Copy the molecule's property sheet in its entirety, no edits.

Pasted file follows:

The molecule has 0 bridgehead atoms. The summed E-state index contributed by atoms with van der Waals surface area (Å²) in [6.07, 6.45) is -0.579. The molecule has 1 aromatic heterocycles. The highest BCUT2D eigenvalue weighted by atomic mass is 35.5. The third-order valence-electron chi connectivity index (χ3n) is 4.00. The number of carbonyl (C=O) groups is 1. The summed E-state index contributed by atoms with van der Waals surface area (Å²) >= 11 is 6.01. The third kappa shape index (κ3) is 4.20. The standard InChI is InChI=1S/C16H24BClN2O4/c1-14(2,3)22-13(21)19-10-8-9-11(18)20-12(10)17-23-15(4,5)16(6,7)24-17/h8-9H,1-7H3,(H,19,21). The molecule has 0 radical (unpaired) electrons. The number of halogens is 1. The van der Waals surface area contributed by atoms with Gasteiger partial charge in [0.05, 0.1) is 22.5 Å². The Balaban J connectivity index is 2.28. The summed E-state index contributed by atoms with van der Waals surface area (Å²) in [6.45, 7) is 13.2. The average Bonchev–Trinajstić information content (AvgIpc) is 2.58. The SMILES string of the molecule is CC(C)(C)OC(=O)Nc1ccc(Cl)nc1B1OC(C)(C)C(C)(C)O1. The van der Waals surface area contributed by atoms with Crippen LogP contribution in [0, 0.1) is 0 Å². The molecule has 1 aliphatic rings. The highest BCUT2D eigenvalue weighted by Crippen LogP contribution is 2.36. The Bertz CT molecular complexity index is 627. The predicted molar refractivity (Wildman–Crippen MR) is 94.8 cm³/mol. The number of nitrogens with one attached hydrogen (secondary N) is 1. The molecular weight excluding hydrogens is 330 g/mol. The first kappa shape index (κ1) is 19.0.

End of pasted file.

The molecule has 0 bridgehead atoms. The summed E-state index contributed by atoms with van der Waals surface area (Å²) in [6.07, 6.45) is -0.579. The molecule has 1 aromatic heterocycles. The highest BCUT2D eigenvalue weighted by atomic mass is 35.5. The third-order valence-electron chi connectivity index (χ3n) is 4.00. The number of carbonyl (C=O) groups is 1. The summed E-state index contributed by atoms with van der Waals surface area (Å²) >= 11 is 6.01. The third kappa shape index (κ3) is 4.20. The standard InChI is InChI=1S/C16H24BClN2O4/c1-14(2,3)22-13(21)19-10-8-9-11(18)20-12(10)17-23-15(4,5)16(6,7)24-17/h8-9H,1-7H3,(H,19,21). The molecule has 0 radical (unpaired) electrons. The number of halogens is 1. The van der Waals surface area contributed by atoms with Gasteiger partial charge in [0.05, 0.1) is 22.5 Å². The Balaban J connectivity index is 2.28. The summed E-state index contributed by atoms with van der Waals surface area (Å²) in [6.45, 7) is 13.2. The average Bonchev–Trinajstić information content (AvgIpc) is 2.58. The SMILES string of the molecule is CC(C)(C)OC(=O)Nc1ccc(Cl)nc1B1OC(C)(C)C(C)(C)O1. The van der Waals surface area contributed by atoms with Crippen LogP contribution in [0, 0.1) is 0 Å². The molecule has 1 aliphatic rings. The highest BCUT2D eigenvalue weighted by Crippen LogP contribution is 2.36. The Bertz CT molecular complexity index is 627. The predicted molar refractivity (Wildman–Crippen MR) is 94.8 cm³/mol. The number of nitrogens with one attached hydrogen (secondary N) is 1. The molecular weight excluding hydrogens is 330 g/mol. The first kappa shape index (κ1) is 19.0.